There is no need for a deep dive into how Erik ten Hag has changed Manchester United tactically since arriving as head coach last summer. The key difference is obvious and it is not about tactics: he has brought discipline where it was lacking.
Various players have mentioned in interviews that there is now a structure and accountability. There is evidence of the change in attitude with Ten Hag publicly naming those who need to improve.
Alejandro Garnacho’s levels of professionalism were questioned and Marcus Rashford, despite being in great form, was dropped from the team that started at Wolves last weekend after oversleeping and being late for a meeting. Cristiano Ronaldo was twice punished for walking out of matches early and is no longer at the club. The players know they cannot let their standards drop whether in the Premier League, Europe or Friday’s FA Cup third round tie at home to Everton.
Ten Hag has used the media to send messages to his players. I spoke to a manager recently who explained that they use interviews to try to reach players or the board on occasion with a comment, because they know everyone listens. There is a reason behind everything they say. Ten Hag is not hiding anything because the players need to understand they are accountable. It is Manchester United, one of the biggest clubs in the world.
In any walk of life people need basic standards. They need to know that if they are late for work there are consequences. People need structure to get the best out of them. Ten Hag has brought the fine system back at United to bring some jeopardy.
I am not sure fine systems are a necessity because punctuality should be a basic that everyone follows but it is having an effect there. At the World Cup I worked with former players who played under Sir Alex Ferguson, and being on time – or even early – was very important to them. That is something they learned at United and that attitude helped create their success. They still live by those standards, and rightly.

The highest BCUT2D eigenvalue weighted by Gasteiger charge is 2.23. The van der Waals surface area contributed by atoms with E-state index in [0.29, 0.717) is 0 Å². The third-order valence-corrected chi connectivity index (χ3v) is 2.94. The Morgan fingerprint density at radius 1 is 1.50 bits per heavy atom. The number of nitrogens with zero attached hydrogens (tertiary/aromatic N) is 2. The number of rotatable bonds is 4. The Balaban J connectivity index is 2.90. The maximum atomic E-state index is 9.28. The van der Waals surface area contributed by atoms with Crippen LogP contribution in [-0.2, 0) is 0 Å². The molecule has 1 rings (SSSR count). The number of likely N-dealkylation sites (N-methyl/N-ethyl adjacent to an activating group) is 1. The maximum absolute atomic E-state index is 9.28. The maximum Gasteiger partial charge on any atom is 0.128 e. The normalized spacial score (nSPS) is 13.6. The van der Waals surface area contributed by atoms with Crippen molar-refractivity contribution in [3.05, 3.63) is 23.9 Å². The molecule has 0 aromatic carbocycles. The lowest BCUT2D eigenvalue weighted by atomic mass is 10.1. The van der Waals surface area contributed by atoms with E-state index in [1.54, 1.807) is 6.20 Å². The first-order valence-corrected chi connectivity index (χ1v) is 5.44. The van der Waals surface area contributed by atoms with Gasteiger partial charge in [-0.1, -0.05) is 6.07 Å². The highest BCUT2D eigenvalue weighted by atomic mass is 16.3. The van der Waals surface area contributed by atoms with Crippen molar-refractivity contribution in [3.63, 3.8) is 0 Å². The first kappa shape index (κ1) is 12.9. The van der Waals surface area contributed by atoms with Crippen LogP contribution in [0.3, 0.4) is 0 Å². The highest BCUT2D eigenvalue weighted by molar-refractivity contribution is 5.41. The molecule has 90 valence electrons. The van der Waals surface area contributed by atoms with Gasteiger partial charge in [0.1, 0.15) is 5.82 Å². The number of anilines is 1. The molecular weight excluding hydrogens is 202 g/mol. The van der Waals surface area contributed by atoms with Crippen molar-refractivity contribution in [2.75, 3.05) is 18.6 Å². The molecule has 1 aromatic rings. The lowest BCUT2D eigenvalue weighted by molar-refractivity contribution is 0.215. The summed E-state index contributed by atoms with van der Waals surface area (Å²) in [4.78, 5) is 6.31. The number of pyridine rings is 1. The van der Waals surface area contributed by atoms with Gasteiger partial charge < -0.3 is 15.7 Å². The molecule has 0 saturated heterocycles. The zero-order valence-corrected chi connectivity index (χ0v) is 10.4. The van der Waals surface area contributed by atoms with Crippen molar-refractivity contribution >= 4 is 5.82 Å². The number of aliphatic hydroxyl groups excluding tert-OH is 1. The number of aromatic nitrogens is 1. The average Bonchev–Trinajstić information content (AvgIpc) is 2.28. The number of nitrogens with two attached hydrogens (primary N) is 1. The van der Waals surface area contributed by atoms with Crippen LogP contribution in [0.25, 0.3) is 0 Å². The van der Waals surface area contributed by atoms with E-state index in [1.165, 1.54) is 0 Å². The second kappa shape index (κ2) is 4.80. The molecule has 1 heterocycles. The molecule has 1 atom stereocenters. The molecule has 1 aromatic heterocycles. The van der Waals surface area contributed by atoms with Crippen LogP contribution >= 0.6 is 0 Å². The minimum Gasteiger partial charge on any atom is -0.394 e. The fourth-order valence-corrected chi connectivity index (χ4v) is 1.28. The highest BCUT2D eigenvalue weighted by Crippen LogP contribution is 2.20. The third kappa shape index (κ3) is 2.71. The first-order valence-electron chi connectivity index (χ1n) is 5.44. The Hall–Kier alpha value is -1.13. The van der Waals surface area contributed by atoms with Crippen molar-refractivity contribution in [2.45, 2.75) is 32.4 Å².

Ten Hag has given his players clear instructions and that applies on the pitch too: they know that they need to press at a certain intensity and that, when they drop short of that, he will pull them up on it. At the start of the season, the players do sprint tests to find their top speed and he uses the statistics when they fail to meet standards.
As we witnessed with the Ronaldo situation, Ten Hag is very firm. The rules and guidelines are there for all to follow. Managers need to stick to their principles because, when they change them, they have lost everything. Ten Hag will be keen to move on from the Ronaldo saga and the decisive action taken to release him from his contract will help everyone at the club do that.
Few could doubt the quality Ten Hag had available to him when he arrived and it was a case of getting the best out of it. Smart additions have been made too. By signing Casemiro he picked up one of the world’s most disciplined players. The Brazilian does not overcomplicate things – he sticks to his job.
Ten Hag pulled him to the side against Wolves and gave him tactical information that Casemiro quickly understood and implemented. Casemiro knows his role, brings control and orchestrates things. He is a lieutenant and gets the best out of everyone around him.
Whoever is near him has improved, from Fred to Bruno Fernandes. When I played as an attacking player, my defensive midfielder was always the most important because they stop counterattacks and keep the ball moving in simple fashion. When I have watched Casemiro live he has been by far the best player. When you have a player such as him it is an absolute joy for a coach and teammates.
Higher standards in training lead to improvement in matches. Perhaps players such as Rashford have benefited from this. Training with increased intensity is how you change form, not just as a team but as individuals. Rashford is now up against defenders on the training ground who have had clean sheets in their past four games.
In training they will have a pride at keeping goals out, making forwards work harder to score, and Rashford will have to operate to his maximum every day to score. It’s been a big shift and gets the best out of everybody. The job of a footballer is to be the best they can be and when a person does that, they drag other people with them.
By creating a structure, Ten Hag is leading United in the right direction. There will come a point in the near future when he decides signings are needed to help in certain areas where the team need the added push.
When that time arrives, the new players will be coming into a positive environment, where everyone knows their role and what is expected of them. What Ten Hag has done is reaping rewards in the short term and will help him for years to come.